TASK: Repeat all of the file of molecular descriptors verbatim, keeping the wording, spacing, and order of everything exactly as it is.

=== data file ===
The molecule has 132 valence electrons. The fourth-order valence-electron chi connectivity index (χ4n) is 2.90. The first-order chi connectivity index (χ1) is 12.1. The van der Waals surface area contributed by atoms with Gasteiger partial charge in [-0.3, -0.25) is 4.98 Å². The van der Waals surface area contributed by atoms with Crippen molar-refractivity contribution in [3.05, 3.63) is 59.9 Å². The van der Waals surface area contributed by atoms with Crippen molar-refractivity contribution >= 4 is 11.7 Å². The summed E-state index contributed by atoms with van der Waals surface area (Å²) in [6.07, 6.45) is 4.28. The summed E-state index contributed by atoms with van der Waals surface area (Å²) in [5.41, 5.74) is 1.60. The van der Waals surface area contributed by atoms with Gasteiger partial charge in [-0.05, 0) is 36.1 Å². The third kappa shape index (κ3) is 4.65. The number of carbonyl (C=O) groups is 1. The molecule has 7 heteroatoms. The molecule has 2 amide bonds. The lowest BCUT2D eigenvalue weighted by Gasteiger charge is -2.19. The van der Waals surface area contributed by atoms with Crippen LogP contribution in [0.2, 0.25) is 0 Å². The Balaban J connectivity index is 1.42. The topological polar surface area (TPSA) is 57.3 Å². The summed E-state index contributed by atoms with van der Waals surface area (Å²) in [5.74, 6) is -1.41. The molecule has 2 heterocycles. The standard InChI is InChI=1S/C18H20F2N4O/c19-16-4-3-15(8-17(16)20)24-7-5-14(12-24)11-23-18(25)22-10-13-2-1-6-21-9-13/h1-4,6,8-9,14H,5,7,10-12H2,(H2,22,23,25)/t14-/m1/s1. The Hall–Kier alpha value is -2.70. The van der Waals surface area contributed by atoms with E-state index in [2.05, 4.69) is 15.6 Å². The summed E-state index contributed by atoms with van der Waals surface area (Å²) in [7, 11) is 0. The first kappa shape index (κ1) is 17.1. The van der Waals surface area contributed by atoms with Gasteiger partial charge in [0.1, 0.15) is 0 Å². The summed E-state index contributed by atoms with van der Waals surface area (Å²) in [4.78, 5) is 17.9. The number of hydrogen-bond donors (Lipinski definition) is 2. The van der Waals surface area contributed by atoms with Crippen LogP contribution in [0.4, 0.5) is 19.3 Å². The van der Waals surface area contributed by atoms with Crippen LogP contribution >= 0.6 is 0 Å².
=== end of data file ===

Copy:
The molecule has 132 valence electrons. The fourth-order valence-electron chi connectivity index (χ4n) is 2.90. The first-order chi connectivity index (χ1) is 12.1. The van der Waals surface area contributed by atoms with Gasteiger partial charge in [-0.3, -0.25) is 4.98 Å². The van der Waals surface area contributed by atoms with Crippen molar-refractivity contribution in [3.05, 3.63) is 59.9 Å². The van der Waals surface area contributed by atoms with Crippen molar-refractivity contribution >= 4 is 11.7 Å². The summed E-state index contributed by atoms with van der Waals surface area (Å²) in [6.07, 6.45) is 4.28. The summed E-state index contributed by atoms with van der Waals surface area (Å²) in [5.41, 5.74) is 1.60. The van der Waals surface area contributed by atoms with Gasteiger partial charge in [-0.05, 0) is 36.1 Å². The third kappa shape index (κ3) is 4.65. The number of carbonyl (C=O) groups is 1. The molecule has 7 heteroatoms. The molecule has 2 amide bonds. The lowest BCUT2D eigenvalue weighted by Gasteiger charge is -2.19. The van der Waals surface area contributed by atoms with Crippen LogP contribution in [0.2, 0.25) is 0 Å². The Balaban J connectivity index is 1.42. The topological polar surface area (TPSA) is 57.3 Å². The summed E-state index contributed by atoms with van der Waals surface area (Å²) in [5.74, 6) is -1.41. The molecule has 2 heterocycles. The standard InChI is InChI=1S/C18H20F2N4O/c19-16-4-3-15(8-17(16)20)24-7-5-14(12-24)11-23-18(25)22-10-13-2-1-6-21-9-13/h1-4,6,8-9,14H,5,7,10-12H2,(H2,22,23,25)/t14-/m1/s1. The Hall–Kier alpha value is -2.70. The van der Waals surface area contributed by atoms with E-state index in [2.05, 4.69) is 15.6 Å². The summed E-state index contributed by atoms with van der Waals surface area (Å²) in [7, 11) is 0. The first kappa shape index (κ1) is 17.1. The van der Waals surface area contributed by atoms with Gasteiger partial charge in [0.1, 0.15) is 0 Å². The summed E-state index contributed by atoms with van der Waals surface area (Å²) in [4.78, 5) is 17.9. The number of hydrogen-bond donors (Lipinski definition) is 2. The van der Waals surface area contributed by atoms with Crippen LogP contribution in [0.4, 0.5) is 19.3 Å². The van der Waals surface area contributed by atoms with Crippen LogP contribution >= 0.6 is 0 Å².